The Tourism Council kicks off its first marketing campaign in 2019. With more money and a greater reach than its predecessor, local officials hope 2019 is the beginning of a new era for the region’s tourism industry.
The Tourism Council begins its highly anticipated marketing campaign this month, having given the nod to an $8.5 million budget — $6.6 million of which is for marketing — and the plan itself last month.
“This is the largest marketing expenditure we’ve ever had for the Williamsburg area,” said Dave Potter, the marketing communications director for the Greater Williamsburg Chamber and Tourism Alliance, which oversees the Tourism Council, at the Tourism Council’s meeting Dec. 18.
The goal is to attract overnight tourists to the region through revenue generated by a 1 percent sales tax surcharge created by Senate Bill 942 last year. The legislation also redirects the existing $2 transient occupancy tax to the Tourism Council from its predecessor the Williamsburg Area Destination Marketing Committee.
Tourism Council officials anticipate up to $12 million will be collected for the organization’s usage in 2019. A similar amount will be directed to Williamsburg, James City or York to do what they will based on where the taxes were collected. The legislation requires total revenue be split 50-50 between the Tourism Council and localities. WADMC could only muster about $3 million annually to market the region.
To get the ball rolling, the state disbursed $4.4 million collected since SB 942 went into effect in July to the Tourism Council for initial expenditures, said Ruth Larson, a member of the Tourism Council and James City supervisor in December.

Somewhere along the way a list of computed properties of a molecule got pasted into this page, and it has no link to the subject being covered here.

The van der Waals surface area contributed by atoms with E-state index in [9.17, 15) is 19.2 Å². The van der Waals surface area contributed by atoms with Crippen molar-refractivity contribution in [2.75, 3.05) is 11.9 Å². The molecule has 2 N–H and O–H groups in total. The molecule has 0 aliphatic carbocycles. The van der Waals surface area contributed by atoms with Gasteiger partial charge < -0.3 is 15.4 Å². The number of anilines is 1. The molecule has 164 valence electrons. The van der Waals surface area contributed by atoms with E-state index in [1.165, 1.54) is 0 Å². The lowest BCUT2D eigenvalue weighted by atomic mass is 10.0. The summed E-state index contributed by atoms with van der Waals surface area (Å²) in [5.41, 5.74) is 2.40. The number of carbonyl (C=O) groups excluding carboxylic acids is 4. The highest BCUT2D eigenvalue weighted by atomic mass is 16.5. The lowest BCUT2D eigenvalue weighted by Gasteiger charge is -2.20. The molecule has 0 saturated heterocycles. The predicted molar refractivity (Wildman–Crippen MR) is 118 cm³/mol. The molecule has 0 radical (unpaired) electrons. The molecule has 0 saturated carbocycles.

“For our destination, that’s really a big game changer,” said Ron Kirkland, the executive director of the Williamsburg Hotel and Motel Association. He spoke during the association’s annual meeting Dec. 12.
The new year brings a new look. The Tourism Council’s contracted marketing partners cooked up the “Expect the Funexpected” brand — which seeks to casts Williamsburg as a destination for unexpected experiences.
The brand is a departure from “Family Funologist” concept previously used. “Expect the Funexpected” is expected to be more refined and more broadly appealing in comparison to the Funologist, in which a 9-year-old Dr. Mira Madison marketed curated trips to the Williamsburg region.
The region’s marketing effort will also shift from one that focused on summer visitation to advertising Williamsburg as a place for fun year-round in both reliable markets and new ones. There are also plans for greater personalization for visitors with a trip planner and more focus on attracting specific types of visitors, such as business groups and families with different interests.
Jack Jacobs, 757-298-6007, firstname.lastname@example.org, @jajacobs_